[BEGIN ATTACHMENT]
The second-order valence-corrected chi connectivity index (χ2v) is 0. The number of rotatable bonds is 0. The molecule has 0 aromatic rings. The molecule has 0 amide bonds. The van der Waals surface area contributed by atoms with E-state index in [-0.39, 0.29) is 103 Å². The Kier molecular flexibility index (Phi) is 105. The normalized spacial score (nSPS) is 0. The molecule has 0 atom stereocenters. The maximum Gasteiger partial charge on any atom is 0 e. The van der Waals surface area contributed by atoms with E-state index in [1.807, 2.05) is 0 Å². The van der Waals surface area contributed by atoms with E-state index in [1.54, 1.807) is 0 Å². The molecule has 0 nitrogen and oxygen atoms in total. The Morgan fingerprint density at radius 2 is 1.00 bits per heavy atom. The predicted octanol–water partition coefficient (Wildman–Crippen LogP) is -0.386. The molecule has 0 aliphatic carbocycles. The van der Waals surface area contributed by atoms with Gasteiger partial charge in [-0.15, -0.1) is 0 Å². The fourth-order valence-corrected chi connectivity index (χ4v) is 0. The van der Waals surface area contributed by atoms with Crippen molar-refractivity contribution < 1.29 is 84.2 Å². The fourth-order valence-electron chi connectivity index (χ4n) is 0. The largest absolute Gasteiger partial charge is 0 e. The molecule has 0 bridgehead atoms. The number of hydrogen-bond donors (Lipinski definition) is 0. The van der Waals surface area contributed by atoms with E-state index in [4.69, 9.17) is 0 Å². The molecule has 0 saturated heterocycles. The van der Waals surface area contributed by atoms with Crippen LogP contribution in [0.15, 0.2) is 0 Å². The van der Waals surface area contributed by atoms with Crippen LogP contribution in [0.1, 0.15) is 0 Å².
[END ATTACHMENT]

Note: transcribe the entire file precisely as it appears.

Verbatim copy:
The second-order valence-corrected chi connectivity index (χ2v) is 0. The number of rotatable bonds is 0. The molecule has 0 aromatic rings. The molecule has 0 amide bonds. The van der Waals surface area contributed by atoms with E-state index in [-0.39, 0.29) is 103 Å². The Kier molecular flexibility index (Phi) is 105. The normalized spacial score (nSPS) is 0. The molecule has 0 atom stereocenters. The maximum Gasteiger partial charge on any atom is 0 e. The van der Waals surface area contributed by atoms with E-state index in [1.807, 2.05) is 0 Å². The van der Waals surface area contributed by atoms with E-state index in [1.54, 1.807) is 0 Å². The molecule has 0 nitrogen and oxygen atoms in total. The Morgan fingerprint density at radius 2 is 1.00 bits per heavy atom. The predicted octanol–water partition coefficient (Wildman–Crippen LogP) is -0.386. The molecule has 0 aliphatic carbocycles. The van der Waals surface area contributed by atoms with Gasteiger partial charge in [-0.15, -0.1) is 0 Å². The fourth-order valence-corrected chi connectivity index (χ4v) is 0. The van der Waals surface area contributed by atoms with Crippen molar-refractivity contribution < 1.29 is 84.2 Å². The fourth-order valence-electron chi connectivity index (χ4n) is 0. The largest absolute Gasteiger partial charge is 0 e. The molecule has 0 bridgehead atoms. The number of hydrogen-bond donors (Lipinski definition) is 0. The van der Waals surface area contributed by atoms with E-state index in [4.69, 9.17) is 0 Å². The molecule has 0 saturated heterocycles. The van der Waals surface area contributed by atoms with Crippen LogP contribution in [0.15, 0.2) is 0 Å². The van der Waals surface area contributed by atoms with Crippen LogP contribution in [0.1, 0.15) is 0 Å².